What the media doesn't want you to know about ad-blockers
New York Times CEO caused a stir a few weeks back when he made a speech about users that visit news websites like his New York Times website, and the fact that they shouldn't be allowed to consume content or visit sites if they hide behind ad blockers.
The problem we face as users, is if these sites implement rules like this, we can't visit some websites unless we uninstall our ad blocker plug ins. As a tech consultant company, madTECH recommends the use of ad-blockers as a browser extension plug in. Some examples are:
Adblock Plus, Admuncher, Ghostery, Unblock Origin.
However, the benefits of using Ad-Blockers include the blocking of ransom ware. Ransom ware is one of the most aggressive forms of malware where it encrypts data on your drive, and the criminals responsible won't release the key to unlock the data until you pay them a ransom. I have covered this on our website here: http://madtech.com.au/services/backups/.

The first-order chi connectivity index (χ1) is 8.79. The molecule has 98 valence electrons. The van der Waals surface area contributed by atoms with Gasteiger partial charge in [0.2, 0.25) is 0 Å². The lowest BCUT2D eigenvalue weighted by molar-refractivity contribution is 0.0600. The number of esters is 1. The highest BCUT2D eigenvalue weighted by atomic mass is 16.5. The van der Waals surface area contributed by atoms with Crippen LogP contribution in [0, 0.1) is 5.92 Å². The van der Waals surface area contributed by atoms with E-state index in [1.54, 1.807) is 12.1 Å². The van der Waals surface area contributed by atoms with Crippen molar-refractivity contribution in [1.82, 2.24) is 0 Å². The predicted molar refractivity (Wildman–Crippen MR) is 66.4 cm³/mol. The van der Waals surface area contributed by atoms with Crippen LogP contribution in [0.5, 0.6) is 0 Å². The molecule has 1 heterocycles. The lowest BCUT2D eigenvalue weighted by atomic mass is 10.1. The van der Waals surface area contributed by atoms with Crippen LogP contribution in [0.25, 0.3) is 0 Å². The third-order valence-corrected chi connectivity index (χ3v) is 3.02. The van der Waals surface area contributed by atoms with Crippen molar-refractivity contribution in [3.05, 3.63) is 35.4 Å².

The ironic part is, the news websites that want to stop users that use ad-blockers are the same news websites that offered ransom ware and malware to its users, after having their ad networks hijacked by criminal hackers. These news websites included The Times, The BBC, and AOL.
The Forbes website in January forced users to turn off their ad-blockers, then immediately served them with pop-under malware, ready to infect computers and most likely designed to silently steal passwords, personal information, and banking information.
As always madTECH recommends the following to protect your devices: Ad-blockers, Anti-virus, up to date operating system, and of course backups. This way if you get hit with ransom ware, you can just nuke your entire hard drive, and recover from a backup.